News Front


THE GOVERNMENT has committed to bring forward proposals on railway reform, with a White Paper on the Williams Review recommendations to be published ‘later this autumn’. The announcement was made in the Queen’s speech on 14 October 2019. Government says it will start implementing reforms from 2020, prioritising improvements for passengers. The review is described as ‘the first comprehensive review of the railway in a generation, with a clear commitment from the Government to bring in root and branch change’, tasked with ‘making ambitious proposals to reform the rail industry and franchising model’.

Its focused was described as being on ‘reforms that will put passengers at the heart of the railway, provide value for taxpayers and deliver economic, social and environmental benefits across Britain’. Five key areas are specified:

■ trains running on time, with a focus on customer service excellence;

■ simplified fares and ticketing;

■ a new industry structure to reduce fragmentation, better aligning track and train, creating clear accountability and a greater distance between Government and running the day to day railway;

■ a new commercial model that ‘lets train operators get on with running services in the interest of passengers and allows greater flexibility and long-term incentives for creativity and innovation’;

■ proposals on leadership, skills, diversity and increased engagement.

Media reports the day prior to the speech suggested the franchising system would be scrapped and replaced with a model focused on performance and reliability. It was suggested concession powers would be transferred to local authorities for the operation of specific routes, control of fares and timetables.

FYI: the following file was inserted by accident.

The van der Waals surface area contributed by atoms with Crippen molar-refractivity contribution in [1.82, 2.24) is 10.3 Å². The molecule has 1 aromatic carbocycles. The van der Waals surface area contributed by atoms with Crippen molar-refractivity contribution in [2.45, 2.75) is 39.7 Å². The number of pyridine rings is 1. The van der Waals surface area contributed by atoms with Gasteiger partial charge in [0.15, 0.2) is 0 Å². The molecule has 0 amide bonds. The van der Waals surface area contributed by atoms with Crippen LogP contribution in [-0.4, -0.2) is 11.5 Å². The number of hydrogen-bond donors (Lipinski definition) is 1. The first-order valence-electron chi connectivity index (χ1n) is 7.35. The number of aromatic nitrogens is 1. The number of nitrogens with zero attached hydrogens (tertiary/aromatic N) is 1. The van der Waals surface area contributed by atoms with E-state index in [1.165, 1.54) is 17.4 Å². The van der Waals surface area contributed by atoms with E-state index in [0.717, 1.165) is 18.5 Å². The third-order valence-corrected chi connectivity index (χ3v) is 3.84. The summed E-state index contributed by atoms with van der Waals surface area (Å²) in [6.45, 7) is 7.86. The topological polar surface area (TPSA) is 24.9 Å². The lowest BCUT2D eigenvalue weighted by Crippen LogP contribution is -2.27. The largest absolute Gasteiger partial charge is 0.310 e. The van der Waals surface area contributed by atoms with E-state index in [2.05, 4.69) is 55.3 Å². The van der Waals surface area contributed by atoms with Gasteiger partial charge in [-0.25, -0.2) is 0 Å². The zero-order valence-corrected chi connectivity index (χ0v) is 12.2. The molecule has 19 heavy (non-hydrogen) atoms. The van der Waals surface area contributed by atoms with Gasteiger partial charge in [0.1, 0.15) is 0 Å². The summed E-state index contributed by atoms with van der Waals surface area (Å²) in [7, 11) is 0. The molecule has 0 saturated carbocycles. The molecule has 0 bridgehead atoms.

Documents released with the speech referenced a speech by Prime Minister Boris Johnson in September in which he announced plans to give Northern leaders a greater say on how the railway in the region is run, this proposal being based on the initial conclusions of the Williams review. Plans for a White Paper setting out ambitions for ‘unleashing regional potential in England, and to enable decisions that affect local people to be made at a local level’ were also unveiled with the Queen’s speech.


The Government has signalled its intention to press on with the High Speed Rail 2 (West Midlands – Crewe) Bill, covering Phase 2a of the scheme, by including it in the Queen’s speech.

The Bill was introduced in the House of Commons in July 2017. The 36-mile long route begins at a spur from Phase One at Fradley, near Lichfield, before connecting to the West Coast main line south of Crewe. It was introduced as part of plans to accelerate the benefits of Phase Two of the scheme within the north west of England, and under original plans was due for delivery a year after Phase One from London to Birmingham. However, in his stocktake report released in August, HS2 Chair Allan Cook suggested delivering Phases One and 2a simultaneously.

A review led by Douglas Oakervee is underway considering whether and how HS2 should proceed, with speculation this would report before the end of October.

Charting a way forward: review leader Keith Williams. Phil Marsh